We finalise this discussion by looking at the relative importance of the type of LPA in monsoon precipitation. Using the track types outlined in Fig. 4b, which we shall refer to by their genesis basin (i.e. Sri Lankan, BoB long, BoB short, and Arabian Sea), Fig. 9 identifies the category of LPA reponsible for bringing the most precipitation to each region. For reference, these values are tabulated in the “Appendix” section. The resulting partitions are intuitive: the short-lived Sri Lankan LPAs dominate the synoptic rainfall over Sri Lanka and parts of Tamil Nadu; the Arabian Sea systems are the major source of synoptic precipitation over almost the entirety of the Arabian Sea, as well as much of southwest Pakistan and Afghanistan, where they are responsible for over half of all precipitation; the common, short-lived BoB systems are associated with most precipitation across central and north India, as well as over the head of the Bay of Bengal; however, the less common but longer lived Bay of Bengal systems deliver the majority of rainfall to northwest India. While it has been commonplace in previous studies to separate systems by their genesis basin (i.e. Bay of Bengal, Arabian Sea, or land), we have not pursued that here as there is no evidence to suggest that genesis location is a better predictor for rainfall than the whole track. For the curious reader, however, we give the fractions of each cluster whose tracks have geneses over land: Sri Lankan—40.5%; BoB long—67.2%; BoB short—38.6%; Arabian Sea—24.1%.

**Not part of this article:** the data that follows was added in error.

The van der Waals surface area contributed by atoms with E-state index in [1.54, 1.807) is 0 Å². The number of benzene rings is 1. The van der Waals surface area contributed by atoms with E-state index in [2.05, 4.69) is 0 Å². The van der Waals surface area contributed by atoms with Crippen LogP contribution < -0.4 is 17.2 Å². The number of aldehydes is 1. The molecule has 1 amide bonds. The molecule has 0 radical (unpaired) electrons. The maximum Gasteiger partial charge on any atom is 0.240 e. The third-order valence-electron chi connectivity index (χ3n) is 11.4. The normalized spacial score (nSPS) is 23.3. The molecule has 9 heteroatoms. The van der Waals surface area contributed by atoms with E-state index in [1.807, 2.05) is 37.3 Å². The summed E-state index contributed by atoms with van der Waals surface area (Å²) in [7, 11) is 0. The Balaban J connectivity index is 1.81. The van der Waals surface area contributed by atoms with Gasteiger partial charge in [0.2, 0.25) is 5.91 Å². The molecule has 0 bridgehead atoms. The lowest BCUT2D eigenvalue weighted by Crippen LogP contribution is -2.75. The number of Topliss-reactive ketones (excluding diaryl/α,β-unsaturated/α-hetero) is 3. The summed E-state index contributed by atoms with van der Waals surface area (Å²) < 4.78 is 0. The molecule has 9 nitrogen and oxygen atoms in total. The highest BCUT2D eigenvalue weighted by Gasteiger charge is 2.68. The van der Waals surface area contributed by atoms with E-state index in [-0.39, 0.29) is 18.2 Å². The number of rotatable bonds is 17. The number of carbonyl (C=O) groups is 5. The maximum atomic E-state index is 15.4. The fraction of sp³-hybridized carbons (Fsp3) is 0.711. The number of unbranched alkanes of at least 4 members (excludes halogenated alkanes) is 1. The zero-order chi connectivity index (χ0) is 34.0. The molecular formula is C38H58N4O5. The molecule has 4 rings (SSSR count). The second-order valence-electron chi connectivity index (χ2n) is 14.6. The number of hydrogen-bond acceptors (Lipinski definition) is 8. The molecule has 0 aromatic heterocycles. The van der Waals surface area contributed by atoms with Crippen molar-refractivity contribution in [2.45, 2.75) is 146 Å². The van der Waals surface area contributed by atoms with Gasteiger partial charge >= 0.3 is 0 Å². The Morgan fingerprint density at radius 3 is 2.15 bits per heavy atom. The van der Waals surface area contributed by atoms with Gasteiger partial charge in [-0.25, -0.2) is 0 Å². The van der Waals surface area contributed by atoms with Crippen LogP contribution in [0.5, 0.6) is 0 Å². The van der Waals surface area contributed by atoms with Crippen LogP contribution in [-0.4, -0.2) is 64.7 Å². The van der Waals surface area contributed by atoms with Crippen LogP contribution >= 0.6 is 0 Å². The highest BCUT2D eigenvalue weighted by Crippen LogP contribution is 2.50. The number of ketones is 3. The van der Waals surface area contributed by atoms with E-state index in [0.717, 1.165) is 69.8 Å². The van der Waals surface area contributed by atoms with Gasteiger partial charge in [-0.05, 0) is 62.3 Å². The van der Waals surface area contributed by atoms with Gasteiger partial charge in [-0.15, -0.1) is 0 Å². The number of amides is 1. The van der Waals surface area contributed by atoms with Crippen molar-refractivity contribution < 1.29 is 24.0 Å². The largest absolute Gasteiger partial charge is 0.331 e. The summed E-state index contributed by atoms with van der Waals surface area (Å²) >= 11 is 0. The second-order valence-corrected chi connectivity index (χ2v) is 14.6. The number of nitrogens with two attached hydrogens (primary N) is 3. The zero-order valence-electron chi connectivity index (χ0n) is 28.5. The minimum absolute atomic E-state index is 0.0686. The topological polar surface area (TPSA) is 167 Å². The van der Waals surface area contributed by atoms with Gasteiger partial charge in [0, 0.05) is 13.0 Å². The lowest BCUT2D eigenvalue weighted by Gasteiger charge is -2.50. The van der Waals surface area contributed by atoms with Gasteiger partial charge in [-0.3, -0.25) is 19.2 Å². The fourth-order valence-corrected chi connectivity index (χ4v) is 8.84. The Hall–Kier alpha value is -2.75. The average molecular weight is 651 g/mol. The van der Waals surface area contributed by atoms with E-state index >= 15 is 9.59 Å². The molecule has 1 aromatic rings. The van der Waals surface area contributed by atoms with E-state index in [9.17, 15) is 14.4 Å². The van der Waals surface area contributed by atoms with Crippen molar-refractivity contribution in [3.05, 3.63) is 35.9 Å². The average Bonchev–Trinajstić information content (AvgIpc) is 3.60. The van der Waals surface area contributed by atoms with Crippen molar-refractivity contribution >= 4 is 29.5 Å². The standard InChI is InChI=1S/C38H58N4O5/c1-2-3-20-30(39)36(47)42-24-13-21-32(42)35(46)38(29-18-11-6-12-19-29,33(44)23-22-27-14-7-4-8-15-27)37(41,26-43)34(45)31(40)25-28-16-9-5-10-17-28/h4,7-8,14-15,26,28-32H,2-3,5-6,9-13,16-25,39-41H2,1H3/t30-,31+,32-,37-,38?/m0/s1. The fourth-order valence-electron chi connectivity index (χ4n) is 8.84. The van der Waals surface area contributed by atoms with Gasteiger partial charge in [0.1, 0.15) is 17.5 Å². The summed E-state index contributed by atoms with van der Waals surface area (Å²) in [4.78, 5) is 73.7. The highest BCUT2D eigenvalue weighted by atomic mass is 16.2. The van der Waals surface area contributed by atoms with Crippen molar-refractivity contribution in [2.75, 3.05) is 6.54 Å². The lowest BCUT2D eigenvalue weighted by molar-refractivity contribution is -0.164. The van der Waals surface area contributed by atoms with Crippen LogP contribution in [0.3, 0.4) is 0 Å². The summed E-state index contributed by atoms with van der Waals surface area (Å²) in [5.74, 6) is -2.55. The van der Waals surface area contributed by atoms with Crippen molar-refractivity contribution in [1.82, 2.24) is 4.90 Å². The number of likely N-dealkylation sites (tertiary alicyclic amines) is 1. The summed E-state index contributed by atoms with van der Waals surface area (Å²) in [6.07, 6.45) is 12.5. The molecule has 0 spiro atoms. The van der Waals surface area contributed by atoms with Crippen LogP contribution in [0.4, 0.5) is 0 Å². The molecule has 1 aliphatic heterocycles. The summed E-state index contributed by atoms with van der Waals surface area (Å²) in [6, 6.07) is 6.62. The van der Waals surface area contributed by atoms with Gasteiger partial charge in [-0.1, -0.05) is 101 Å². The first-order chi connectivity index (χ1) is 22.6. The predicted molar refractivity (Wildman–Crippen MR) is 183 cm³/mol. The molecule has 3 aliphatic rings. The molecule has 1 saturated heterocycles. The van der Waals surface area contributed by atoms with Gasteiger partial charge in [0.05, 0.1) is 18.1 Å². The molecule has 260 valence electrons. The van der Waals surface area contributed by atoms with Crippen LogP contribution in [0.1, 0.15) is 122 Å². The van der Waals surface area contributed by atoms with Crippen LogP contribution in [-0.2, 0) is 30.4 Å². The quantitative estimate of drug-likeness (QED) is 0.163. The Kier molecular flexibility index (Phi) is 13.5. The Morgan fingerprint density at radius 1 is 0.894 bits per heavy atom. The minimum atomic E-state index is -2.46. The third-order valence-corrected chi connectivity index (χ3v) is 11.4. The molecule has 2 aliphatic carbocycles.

3.4 Characteristics of precipitating systems around MDs

The heavy rainfall associated with monsoon depressions suggests that the synoptic forcing within depressions organises deep convection. One therefore might expect more organised convection within the radius of influence of MDs. We use the UW TRMM database of precipitating systems as seen by the TRMM PR as a rough objective identification of convective organisation. In particular, we expect broad stratiform regions to occur more frequently where synoptic and mesoscale flows have organised convection. Deep convective cores are expected to occur both as disorganised ‘popcorn’ convection and embedded within mesoscale convective systems.